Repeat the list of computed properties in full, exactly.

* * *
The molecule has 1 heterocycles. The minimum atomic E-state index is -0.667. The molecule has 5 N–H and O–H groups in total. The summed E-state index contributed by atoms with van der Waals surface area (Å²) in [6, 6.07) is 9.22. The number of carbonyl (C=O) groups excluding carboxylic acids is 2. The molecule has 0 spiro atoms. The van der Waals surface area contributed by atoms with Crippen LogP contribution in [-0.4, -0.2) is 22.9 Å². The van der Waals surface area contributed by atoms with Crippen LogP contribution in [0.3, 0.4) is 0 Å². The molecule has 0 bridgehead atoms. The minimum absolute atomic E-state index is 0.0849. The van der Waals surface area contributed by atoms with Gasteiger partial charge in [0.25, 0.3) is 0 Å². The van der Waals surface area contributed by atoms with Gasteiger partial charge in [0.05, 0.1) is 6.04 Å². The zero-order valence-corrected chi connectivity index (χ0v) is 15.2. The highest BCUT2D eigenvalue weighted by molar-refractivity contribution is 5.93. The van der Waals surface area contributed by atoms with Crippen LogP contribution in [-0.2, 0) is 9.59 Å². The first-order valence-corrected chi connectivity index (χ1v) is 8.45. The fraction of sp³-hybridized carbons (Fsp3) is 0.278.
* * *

The molecule has 1 heterocycles. The minimum atomic E-state index is -0.667. The molecule has 5 N–H and O–H groups in total. The summed E-state index contributed by atoms with van der Waals surface area (Å²) in [6, 6.07) is 9.22. The number of carbonyl (C=O) groups excluding carboxylic acids is 2. The molecule has 0 spiro atoms. The van der Waals surface area contributed by atoms with Crippen LogP contribution in [-0.4, -0.2) is 22.9 Å². The van der Waals surface area contributed by atoms with Crippen LogP contribution in [0.3, 0.4) is 0 Å². The molecule has 0 bridgehead atoms. The minimum absolute atomic E-state index is 0.0849. The van der Waals surface area contributed by atoms with Gasteiger partial charge in [0.25, 0.3) is 0 Å². The van der Waals surface area contributed by atoms with Gasteiger partial charge in [0.05, 0.1) is 6.04 Å². The zero-order valence-corrected chi connectivity index (χ0v) is 15.2. The highest BCUT2D eigenvalue weighted by molar-refractivity contribution is 5.93. The van der Waals surface area contributed by atoms with Crippen LogP contribution in [-0.2, 0) is 9.59 Å². The first-order valence-corrected chi connectivity index (χ1v) is 8.45. The fraction of sp³-hybridized carbons (Fsp3) is 0.278.